And the movement is not limited to university students: in one after another of our high schools, particularly the supposedly "spoiled" suburban ones, the same questions are being asked. And no less among those who are not students -- returned Peace Corps volunteers and the like.

     I think the questions are to be welcomed, though the university as we have known it may not survive.

     I say "as we have known it." How? As a despotism. As a "creature of the state." As a place where neither faculty nor students -- who alone constitute the organization into a university -- have control over its most general policy. As a place where administrative practices that would no longer be countenanced in business are enshrined and elaborated. As a place where PR in the worse sense is practiced to the limit: where, under the canopy of the highest high-flown statements, commencement oratory and effusion of lofty sentiments, clothed in the semi-sacerdotal, semi-medieval cloak of monastic tradition, gowns, "degrees," scepters of office, hierarchies of honorable titles freedom is fettered and honor suborned. It is not just the badness of these practices, but their badness in the context of the virtues celebrated and claimed, that gives the protest, like Luther's, its burning quality, its fire and force.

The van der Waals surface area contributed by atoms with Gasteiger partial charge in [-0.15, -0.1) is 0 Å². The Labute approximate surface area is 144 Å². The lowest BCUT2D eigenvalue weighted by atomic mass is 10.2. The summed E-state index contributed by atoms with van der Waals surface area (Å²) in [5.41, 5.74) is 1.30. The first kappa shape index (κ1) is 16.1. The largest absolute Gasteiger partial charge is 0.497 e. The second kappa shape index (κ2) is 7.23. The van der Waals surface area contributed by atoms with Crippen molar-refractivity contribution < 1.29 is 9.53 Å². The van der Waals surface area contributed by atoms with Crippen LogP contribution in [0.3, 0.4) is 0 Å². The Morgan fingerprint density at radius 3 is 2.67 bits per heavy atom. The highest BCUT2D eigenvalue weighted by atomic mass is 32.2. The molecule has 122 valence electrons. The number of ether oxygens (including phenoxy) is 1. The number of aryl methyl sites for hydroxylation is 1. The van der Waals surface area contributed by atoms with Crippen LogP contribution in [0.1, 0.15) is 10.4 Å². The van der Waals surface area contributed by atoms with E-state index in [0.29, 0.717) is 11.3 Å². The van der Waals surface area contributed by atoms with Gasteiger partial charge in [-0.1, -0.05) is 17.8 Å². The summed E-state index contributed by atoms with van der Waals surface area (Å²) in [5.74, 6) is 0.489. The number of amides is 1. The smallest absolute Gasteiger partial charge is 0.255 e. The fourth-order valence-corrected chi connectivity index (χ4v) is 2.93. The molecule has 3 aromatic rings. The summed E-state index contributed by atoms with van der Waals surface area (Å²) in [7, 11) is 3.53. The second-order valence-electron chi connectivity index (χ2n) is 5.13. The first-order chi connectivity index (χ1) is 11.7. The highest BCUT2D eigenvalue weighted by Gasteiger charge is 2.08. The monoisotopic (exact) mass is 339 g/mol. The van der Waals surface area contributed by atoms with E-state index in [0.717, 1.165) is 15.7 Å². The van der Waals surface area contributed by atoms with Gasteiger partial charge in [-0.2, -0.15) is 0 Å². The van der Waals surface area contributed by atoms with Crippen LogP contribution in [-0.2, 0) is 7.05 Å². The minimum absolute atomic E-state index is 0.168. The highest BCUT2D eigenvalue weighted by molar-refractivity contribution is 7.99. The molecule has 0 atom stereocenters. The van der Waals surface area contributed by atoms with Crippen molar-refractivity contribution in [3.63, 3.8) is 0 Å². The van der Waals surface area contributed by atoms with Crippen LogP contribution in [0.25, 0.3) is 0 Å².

And it is precisely this threat -- the threat of deep, far-reaching and long-needed change -- that makes the current "administrators" pursue so immorally and justify so feebly their "morality of fear" -- the morality that justifies their present deviousness in terms of "preserving a valuable institution" -- which they are by their deviousness destroying while it stands.

     The students may save it yet. But only if they can find other and older responsible academics, equally bold, equally honest, equally dedicated to education -- and prepared to educate each other by remaking the law together.


Published originally in Ramparts, 1965. Reprinted by permission of the author. Copyright 1998 by John R. Seeley.